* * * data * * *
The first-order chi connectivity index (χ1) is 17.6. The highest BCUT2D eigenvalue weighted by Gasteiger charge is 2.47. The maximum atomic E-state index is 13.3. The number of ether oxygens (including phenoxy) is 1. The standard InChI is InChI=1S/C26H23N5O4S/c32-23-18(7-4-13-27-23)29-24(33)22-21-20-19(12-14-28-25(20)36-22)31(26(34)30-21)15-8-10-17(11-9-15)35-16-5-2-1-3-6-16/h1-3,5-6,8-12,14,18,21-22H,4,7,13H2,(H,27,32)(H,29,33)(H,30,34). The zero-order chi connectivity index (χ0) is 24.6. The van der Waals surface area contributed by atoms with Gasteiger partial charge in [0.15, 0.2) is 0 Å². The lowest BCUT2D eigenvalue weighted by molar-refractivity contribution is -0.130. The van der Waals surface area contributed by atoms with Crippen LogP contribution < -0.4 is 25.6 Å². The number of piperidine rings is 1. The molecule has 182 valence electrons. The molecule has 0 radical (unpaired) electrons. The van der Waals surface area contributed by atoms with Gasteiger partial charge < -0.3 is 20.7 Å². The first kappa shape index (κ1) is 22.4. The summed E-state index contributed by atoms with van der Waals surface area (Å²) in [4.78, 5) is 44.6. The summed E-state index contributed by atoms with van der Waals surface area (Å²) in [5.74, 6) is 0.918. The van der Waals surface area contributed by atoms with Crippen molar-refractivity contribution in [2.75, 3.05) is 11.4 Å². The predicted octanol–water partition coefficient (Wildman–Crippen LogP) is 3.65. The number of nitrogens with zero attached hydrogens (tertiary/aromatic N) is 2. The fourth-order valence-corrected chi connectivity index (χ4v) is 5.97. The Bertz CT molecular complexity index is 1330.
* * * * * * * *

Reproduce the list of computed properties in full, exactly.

The first-order chi connectivity index (χ1) is 17.6. The highest BCUT2D eigenvalue weighted by Gasteiger charge is 2.47. The maximum atomic E-state index is 13.3. The number of ether oxygens (including phenoxy) is 1. The standard InChI is InChI=1S/C26H23N5O4S/c32-23-18(7-4-13-27-23)29-24(33)22-21-20-19(12-14-28-25(20)36-22)31(26(34)30-21)15-8-10-17(11-9-15)35-16-5-2-1-3-6-16/h1-3,5-6,8-12,14,18,21-22H,4,7,13H2,(H,27,32)(H,29,33)(H,30,34). The zero-order chi connectivity index (χ0) is 24.6. The van der Waals surface area contributed by atoms with Gasteiger partial charge in [0.15, 0.2) is 0 Å². The lowest BCUT2D eigenvalue weighted by molar-refractivity contribution is -0.130. The van der Waals surface area contributed by atoms with Crippen LogP contribution < -0.4 is 25.6 Å². The number of piperidine rings is 1. The molecule has 182 valence electrons. The molecule has 0 radical (unpaired) electrons. The van der Waals surface area contributed by atoms with Gasteiger partial charge < -0.3 is 20.7 Å². The first kappa shape index (κ1) is 22.4. The summed E-state index contributed by atoms with van der Waals surface area (Å²) in [4.78, 5) is 44.6. The summed E-state index contributed by atoms with van der Waals surface area (Å²) in [5.74, 6) is 0.918. The van der Waals surface area contributed by atoms with Crippen molar-refractivity contribution in [2.75, 3.05) is 11.4 Å². The predicted octanol–water partition coefficient (Wildman–Crippen LogP) is 3.65. The number of nitrogens with zero attached hydrogens (tertiary/aromatic N) is 2. The fourth-order valence-corrected chi connectivity index (χ4v) is 5.97. The Bertz CT molecular complexity index is 1330.